Zimbabwe Teachers Association Chief Executive Officer Sifiso Ndlovu said public servants had urged the government to raise funds for salary increases by marketing the diamonds coming out of the controversial Marange field
Representatives of Zimbabwe's striking civil servants said Tuesday that at least 75 percent of the work force has joined the industrial action since Friday.
Deputy Executive Secretary Jeremiah Bvirindi of the Public Service Association of Zimbabwe said the majority of striking workers were in Harare, Bulawayo, Mutare, Masvingo, Gweru and a number of smaller towns.
VOA was unable to reach Public Service Minister Eliphas Mukonoweshuro or any other government official qualified to comment on the situation.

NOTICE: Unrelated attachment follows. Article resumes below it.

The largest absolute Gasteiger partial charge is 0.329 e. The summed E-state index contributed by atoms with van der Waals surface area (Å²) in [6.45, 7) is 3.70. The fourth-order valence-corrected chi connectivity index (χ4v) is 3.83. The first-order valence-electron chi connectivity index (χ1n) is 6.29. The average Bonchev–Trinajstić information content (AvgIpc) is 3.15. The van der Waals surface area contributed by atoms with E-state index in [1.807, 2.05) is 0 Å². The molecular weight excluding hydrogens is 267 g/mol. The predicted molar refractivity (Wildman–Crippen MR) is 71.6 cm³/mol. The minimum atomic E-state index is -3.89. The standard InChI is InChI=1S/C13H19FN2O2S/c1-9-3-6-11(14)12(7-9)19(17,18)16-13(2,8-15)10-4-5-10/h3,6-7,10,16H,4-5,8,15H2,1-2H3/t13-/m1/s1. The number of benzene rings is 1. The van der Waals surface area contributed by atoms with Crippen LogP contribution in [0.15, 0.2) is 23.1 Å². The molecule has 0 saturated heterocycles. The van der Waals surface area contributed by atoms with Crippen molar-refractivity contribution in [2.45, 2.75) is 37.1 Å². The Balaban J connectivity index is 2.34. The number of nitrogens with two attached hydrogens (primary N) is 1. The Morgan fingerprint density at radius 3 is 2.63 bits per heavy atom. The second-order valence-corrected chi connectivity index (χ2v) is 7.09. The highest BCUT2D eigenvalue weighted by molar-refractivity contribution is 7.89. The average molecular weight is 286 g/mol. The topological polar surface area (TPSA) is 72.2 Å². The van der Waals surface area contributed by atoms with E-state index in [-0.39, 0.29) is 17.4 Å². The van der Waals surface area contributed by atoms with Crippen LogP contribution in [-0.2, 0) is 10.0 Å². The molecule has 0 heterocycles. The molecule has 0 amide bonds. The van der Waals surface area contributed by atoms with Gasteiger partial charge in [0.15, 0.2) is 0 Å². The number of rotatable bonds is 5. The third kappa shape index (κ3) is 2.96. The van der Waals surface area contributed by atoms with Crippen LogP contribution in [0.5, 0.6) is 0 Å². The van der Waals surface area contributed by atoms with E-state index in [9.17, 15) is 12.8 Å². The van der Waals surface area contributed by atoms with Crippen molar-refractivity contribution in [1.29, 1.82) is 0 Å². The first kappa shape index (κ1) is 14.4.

Bvirindi told VOA Studio 7 reporter Gibbs Dube that the government has not tabled new salary offers since the strike was declared.
Zimbabwe Teachers Association Chief Executive Officer Sifiso Ndlovu said public servants had urged the government to raise funds for salary increases by marketing the diamonds coming out of the controversial Marange field in Manicaland province, scene of alleged rights abuses and corruption.
“The government should not tell us that it does not have money, instead they have to tell us that they are in the process of looking for buyers of diamonds in order to finance the civil service salary bill,” said Ndlovu.
Analysts said strike threatened the economy and the fragile unity government.
Civil Society Monitoring Mechanism Coordinator Dzimbabwe Chimbga told VOA Studio 7 reporter Patience Rusere that the strike could scare away investors and further delay the process of constitutional revision.
Chimbga, whose organization was constituted to monitor the government’s performance, said the strike reflected its failure to deliver results.